the-button-859349 960 720

"How to tell a Fake"

Pg.109, Vol.VI, No.4, 1969 "The Redskin"


Fakes come in two kinds, those that are sold; and those that sell them. And sometimes you can't tell the last kind anything. Experience is the best way to tell a fake from a fine genuine relic, but then not everyone has such expe­rience with the relic in question.

Is there much faking going on? You bet there is and it didn't start last week either! In fact, it started about 120 years ago when pioneer fanners began collecting those unusual stone items being brought to the surface by tilling the soil. Yes, the minute some­one starts to treasure something that is not abundant, someone else will make a copy of the same. Contrary to what some people think "that the fake business has died down, the fake business is bigger and better than ever, its just that the fakes are better made and more people are fooled"!

Right now, south of the border, hand craftsmen are manufacturing to specification reproductions of American Indian relics that would fool 99 out of 100 collectors. They are patterned from genuine relics now in museums or private collections. These reproductions are made by hand from the proper materials mined in this country and artificially aged and believe you me, you just can't tell at a glance!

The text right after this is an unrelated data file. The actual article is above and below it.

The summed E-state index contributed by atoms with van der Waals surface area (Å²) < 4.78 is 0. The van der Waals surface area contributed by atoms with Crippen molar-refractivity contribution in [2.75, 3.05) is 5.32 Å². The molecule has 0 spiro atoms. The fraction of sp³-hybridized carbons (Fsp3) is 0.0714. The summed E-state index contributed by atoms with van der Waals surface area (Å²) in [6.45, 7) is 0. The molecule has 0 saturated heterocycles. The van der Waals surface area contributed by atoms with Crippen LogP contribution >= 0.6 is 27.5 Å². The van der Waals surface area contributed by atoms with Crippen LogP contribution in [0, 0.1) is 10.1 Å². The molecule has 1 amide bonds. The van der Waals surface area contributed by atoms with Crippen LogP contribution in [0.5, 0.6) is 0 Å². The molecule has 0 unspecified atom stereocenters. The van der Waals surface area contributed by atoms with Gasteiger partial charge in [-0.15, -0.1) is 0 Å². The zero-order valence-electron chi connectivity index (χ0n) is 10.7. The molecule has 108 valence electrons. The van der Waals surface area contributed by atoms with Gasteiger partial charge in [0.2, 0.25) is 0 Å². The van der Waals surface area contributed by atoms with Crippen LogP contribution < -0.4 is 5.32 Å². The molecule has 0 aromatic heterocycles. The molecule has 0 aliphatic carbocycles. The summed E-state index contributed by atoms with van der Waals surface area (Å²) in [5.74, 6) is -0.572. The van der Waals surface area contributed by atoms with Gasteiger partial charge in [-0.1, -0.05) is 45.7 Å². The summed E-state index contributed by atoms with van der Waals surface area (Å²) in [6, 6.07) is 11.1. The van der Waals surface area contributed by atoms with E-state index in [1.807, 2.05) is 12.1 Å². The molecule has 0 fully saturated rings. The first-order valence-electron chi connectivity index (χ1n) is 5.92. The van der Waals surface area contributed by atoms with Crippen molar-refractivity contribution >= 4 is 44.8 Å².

Fortunately, the good old fakers always slip up on a seemingly unim­portant detail somewhere and this is where the genuine is separated from the fake. So far all you've read is about what is happening. The follow­ing is common sense judgement on Indian relics; first if you don't have experience in depth, secure a relic of the same kind and make a compari­son, but of course make sure you choose one that has been authenticat­ed and there is no doubt it is a genuine piece. Compare the workmanship, design, shape, material age and weight. Fakes never agree 100% with genuine relics, so somewhere there will be some differences. Don't be mislead by too perfect a piece; you know that genuine hand made stone relics of the ancient Indian were never truly perfect! History is not totally valid proof either; some of the fakes now on the scene were in collections 50 years or more ago. There are pieces that won't prove out that had labels back before the 1900's. Remember that today's new fakes will be pieces with history some 50 years from now. I sat in on an Indian Relic auction that had been owned by a collector who passed away in his 80's and the first 18 lots were labeled and sold as Fakes. Some dozen col­lectors bought and paid good money for these items and not one piece was donated to our(GIRS)fake table. Do you suppose they are starting their own fake collection? Telling a fake isn't easy, but if we take our time and learn what we are buying, we sure make it tough on the fakers and that's what it's all about anyway.

 

“Used by Permission of the Author” and originally published in American Indian Artifacts; Genuine or
Reproduction by Col. John F. Berner. Copyright © 2000 by American Antiquities, Inc.